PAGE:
Phone seized from cell of hero Pakistani doctor who helped nab Bin Laden

Pakistani authorities have reportedly seized a satellite phone from the hero doctor who was arrested in his homeland after helping U.S. forces pinpoint Usama bin Laden’s compound.

Shakil Afridi, who last month gave an exclusive interview to in which he praised the U.S. and decried his imprisonment, is being held in Central Jail Peshawar. Four police commandos who were guarding his cell were arrested when the phone was seized, according to the Daily Pioneer.

The raid on Saturday yielded a Thuraya brand satellite phone, official sources were quoted by the English-language Pakistan news agency Dawn as saying. One of the commandos allegedly confessed to providing the satellite phone to Afridi, official intelligence sources told the agency. The sources also said that Afridi had made more than 68 calls from the phone, many of which were long distance.


After Afridi’s interview with, authorities installed special equipment to monitor Afridi’s activities and were allegedly able to trace calls from his jail cell, the sources said.

More On This... did not disclose the manner in which its interview was conducted. In the September interview, Afridi told Pakistan’s powerful spy agency regards America as its “worst enemy,” and he said the government's claims that it is cooperating with the U.S. are a sham to extract billions of dollars in American aid.

Afridi, a medical doctor who helped locate bin Laden’s Abbottabad compound before last year’s raid by SEAL Team 6, described brutal torture at the hands of Pakistan’s Inter-Services Intelligence and said the agency is openly hostile to the U.S.

“They said ‘The Americans are our worst enemies, worse than the Indians,'" Afridi, who spoke from inside Peshawar Central Jail, said as he recalled the brutal interrogation and torture he suffered after he was initially detained.

“I tried to argue that America was Pakistan’s biggest supporter ... but all they said was, ‘These are our worst enemies. You helped our enemies.’”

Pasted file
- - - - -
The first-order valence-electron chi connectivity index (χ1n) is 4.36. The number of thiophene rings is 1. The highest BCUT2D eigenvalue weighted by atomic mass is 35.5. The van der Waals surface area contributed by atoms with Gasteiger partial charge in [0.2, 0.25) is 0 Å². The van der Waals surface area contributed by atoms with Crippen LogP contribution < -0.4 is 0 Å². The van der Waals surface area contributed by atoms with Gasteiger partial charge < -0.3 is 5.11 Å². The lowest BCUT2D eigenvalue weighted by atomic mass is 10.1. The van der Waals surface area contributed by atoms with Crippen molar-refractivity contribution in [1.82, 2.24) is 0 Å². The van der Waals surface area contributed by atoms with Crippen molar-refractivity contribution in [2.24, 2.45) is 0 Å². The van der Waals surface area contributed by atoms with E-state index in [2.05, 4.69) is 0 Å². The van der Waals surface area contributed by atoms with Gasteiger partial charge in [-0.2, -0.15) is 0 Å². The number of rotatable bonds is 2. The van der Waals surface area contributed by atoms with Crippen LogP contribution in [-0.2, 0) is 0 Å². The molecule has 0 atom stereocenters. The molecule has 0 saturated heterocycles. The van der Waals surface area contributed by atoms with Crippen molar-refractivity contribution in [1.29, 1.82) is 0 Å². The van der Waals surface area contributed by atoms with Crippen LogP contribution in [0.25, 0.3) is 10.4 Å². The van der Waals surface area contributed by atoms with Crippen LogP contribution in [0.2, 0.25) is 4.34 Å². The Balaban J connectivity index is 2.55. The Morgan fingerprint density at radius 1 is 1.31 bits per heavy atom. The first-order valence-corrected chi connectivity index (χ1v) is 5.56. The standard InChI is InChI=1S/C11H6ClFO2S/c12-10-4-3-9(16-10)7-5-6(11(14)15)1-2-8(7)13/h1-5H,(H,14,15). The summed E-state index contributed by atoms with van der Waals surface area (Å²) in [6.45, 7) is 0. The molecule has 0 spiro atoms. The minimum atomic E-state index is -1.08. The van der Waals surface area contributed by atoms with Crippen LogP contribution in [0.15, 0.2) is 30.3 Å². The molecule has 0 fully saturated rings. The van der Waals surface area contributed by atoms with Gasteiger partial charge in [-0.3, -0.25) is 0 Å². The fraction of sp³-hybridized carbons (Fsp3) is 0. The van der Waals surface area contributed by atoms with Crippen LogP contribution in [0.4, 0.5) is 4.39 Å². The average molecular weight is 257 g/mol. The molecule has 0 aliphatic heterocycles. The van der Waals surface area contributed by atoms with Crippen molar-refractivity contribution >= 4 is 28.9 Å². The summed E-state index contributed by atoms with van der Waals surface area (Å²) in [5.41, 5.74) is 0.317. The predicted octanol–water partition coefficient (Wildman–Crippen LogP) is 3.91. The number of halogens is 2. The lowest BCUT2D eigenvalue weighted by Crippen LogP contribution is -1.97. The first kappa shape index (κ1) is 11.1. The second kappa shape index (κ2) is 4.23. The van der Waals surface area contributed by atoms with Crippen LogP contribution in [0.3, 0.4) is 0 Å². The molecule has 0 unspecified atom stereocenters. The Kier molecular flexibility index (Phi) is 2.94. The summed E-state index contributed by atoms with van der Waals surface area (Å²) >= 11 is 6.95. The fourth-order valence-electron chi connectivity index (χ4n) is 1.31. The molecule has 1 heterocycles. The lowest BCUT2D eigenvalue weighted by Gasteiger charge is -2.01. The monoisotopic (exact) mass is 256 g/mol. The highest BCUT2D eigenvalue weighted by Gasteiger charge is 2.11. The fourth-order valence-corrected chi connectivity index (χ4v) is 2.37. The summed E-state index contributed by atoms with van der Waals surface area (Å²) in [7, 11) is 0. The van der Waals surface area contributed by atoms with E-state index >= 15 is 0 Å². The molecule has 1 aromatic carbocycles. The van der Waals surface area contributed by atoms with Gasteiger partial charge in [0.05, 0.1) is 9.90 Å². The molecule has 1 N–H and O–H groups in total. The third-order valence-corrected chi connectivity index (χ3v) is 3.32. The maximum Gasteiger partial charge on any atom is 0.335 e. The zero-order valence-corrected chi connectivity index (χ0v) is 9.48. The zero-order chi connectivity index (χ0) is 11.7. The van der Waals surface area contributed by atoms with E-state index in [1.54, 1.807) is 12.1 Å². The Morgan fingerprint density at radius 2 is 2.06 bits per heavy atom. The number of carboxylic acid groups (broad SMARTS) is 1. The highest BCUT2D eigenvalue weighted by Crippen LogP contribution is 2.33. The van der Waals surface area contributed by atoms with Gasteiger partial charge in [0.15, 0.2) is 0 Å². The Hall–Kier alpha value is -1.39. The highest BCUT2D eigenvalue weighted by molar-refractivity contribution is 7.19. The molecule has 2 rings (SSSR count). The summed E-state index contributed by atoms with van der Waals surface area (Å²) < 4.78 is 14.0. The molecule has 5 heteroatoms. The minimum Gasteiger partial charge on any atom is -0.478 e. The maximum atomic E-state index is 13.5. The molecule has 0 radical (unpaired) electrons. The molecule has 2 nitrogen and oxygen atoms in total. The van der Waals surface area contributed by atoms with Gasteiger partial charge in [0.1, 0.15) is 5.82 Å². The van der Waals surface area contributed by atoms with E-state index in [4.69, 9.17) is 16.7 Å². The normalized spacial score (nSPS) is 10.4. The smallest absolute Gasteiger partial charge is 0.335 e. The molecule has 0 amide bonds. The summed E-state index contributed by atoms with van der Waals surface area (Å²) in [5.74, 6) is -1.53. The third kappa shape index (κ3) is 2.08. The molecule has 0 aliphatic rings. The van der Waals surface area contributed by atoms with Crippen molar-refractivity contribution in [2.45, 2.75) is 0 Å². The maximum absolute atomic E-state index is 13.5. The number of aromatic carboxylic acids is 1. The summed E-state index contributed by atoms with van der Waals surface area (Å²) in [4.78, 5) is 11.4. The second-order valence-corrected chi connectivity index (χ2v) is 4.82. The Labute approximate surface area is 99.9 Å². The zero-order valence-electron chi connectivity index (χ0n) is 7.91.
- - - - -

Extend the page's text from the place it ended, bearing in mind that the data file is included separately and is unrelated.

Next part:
The ISI, Afridi said, helps fund the Haqqani network, the North Waziristan-based militant group that last month was designated a foreign terrorist organization by Secretary of State Hillary Clinton. The agency also works against the U.S. by preventing the CIA from interrogating militants captured by Pakistan, who are routinely released to return to Afghanistan to continue attacks on NATO forces there.

“It is now indisputable that militancy in Pakistan is supported by the ISI […] Pakistan’s fight against militancy is bogus. It’s just to extract money from America,” Afridi said, referring to the $23 billion Pakistan has received largely in military aid since 9/11.

Afridi told Fox News he helped the CIA out of love for the U.S., and he swore that he would help America again despite suffering crippling torture and psychological abuse during the 12 months he was held by Pakistan’s spy agency.

“I have a lot of respect and love for your people,” he said, adding that he was “proud to work with” the CIA.

Afridi was sentenced in May to 33 years in jail by a tribal court for funding and supporting the Lashkar-e-Islam militant group. But it is privately acknowledged by the Pakistani authorities that he is being punished for helping the CIA. Laskar-e-Islam denies involvement with him and, together with the Taliban, has sworn to kill him.